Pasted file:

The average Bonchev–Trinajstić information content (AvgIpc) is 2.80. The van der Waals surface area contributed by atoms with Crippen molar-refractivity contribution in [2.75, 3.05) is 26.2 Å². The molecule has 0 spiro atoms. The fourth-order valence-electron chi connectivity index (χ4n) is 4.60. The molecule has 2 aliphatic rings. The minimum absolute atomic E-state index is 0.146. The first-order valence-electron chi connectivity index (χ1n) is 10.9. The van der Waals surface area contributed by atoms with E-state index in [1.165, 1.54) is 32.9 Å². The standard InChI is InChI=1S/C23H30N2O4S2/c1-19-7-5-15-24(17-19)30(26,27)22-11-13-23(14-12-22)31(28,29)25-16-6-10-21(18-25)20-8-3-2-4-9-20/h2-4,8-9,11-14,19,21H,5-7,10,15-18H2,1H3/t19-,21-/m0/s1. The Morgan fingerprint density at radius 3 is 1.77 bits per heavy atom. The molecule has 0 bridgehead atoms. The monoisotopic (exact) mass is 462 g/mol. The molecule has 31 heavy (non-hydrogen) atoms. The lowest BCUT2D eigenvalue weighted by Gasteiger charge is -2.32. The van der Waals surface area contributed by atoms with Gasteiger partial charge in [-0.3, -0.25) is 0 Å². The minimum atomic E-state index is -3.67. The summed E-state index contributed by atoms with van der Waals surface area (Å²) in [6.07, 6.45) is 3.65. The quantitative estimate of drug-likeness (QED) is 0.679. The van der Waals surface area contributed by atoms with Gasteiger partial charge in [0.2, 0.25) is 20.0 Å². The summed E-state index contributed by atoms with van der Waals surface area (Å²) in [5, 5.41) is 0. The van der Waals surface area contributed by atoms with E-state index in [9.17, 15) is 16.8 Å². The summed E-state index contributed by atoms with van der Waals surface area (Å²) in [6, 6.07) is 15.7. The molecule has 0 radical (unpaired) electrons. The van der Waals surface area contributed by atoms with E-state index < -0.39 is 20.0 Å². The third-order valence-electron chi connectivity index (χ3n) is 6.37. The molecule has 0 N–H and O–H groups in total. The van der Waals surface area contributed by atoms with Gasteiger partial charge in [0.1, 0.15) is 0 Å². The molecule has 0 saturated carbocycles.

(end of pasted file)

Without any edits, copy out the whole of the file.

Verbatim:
The average Bonchev–Trinajstić information content (AvgIpc) is 2.80. The van der Waals surface area contributed by atoms with Crippen molar-refractivity contribution in [2.75, 3.05) is 26.2 Å². The molecule has 0 spiro atoms. The fourth-order valence-electron chi connectivity index (χ4n) is 4.60. The molecule has 2 aliphatic rings. The minimum absolute atomic E-state index is 0.146. The first-order valence-electron chi connectivity index (χ1n) is 10.9. The van der Waals surface area contributed by atoms with E-state index in [1.165, 1.54) is 32.9 Å². The standard InChI is InChI=1S/C23H30N2O4S2/c1-19-7-5-15-24(17-19)30(26,27)22-11-13-23(14-12-22)31(28,29)25-16-6-10-21(18-25)20-8-3-2-4-9-20/h2-4,8-9,11-14,19,21H,5-7,10,15-18H2,1H3/t19-,21-/m0/s1. The Morgan fingerprint density at radius 3 is 1.77 bits per heavy atom. The molecule has 0 bridgehead atoms. The monoisotopic (exact) mass is 462 g/mol. The molecule has 31 heavy (non-hydrogen) atoms. The lowest BCUT2D eigenvalue weighted by Gasteiger charge is -2.32. The van der Waals surface area contributed by atoms with Gasteiger partial charge in [-0.3, -0.25) is 0 Å². The minimum atomic E-state index is -3.67. The summed E-state index contributed by atoms with van der Waals surface area (Å²) in [6.07, 6.45) is 3.65. The quantitative estimate of drug-likeness (QED) is 0.679. The van der Waals surface area contributed by atoms with Gasteiger partial charge in [0.2, 0.25) is 20.0 Å². The summed E-state index contributed by atoms with van der Waals surface area (Å²) in [5, 5.41) is 0. The van der Waals surface area contributed by atoms with E-state index in [9.17, 15) is 16.8 Å². The summed E-state index contributed by atoms with van der Waals surface area (Å²) in [6, 6.07) is 15.7. The molecule has 0 radical (unpaired) electrons. The van der Waals surface area contributed by atoms with E-state index < -0.39 is 20.0 Å². The third-order valence-electron chi connectivity index (χ3n) is 6.37. The molecule has 0 N–H and O–H groups in total. The van der Waals surface area contributed by atoms with Gasteiger partial charge in [0.1, 0.15) is 0 Å². The molecule has 0 saturated carbocycles.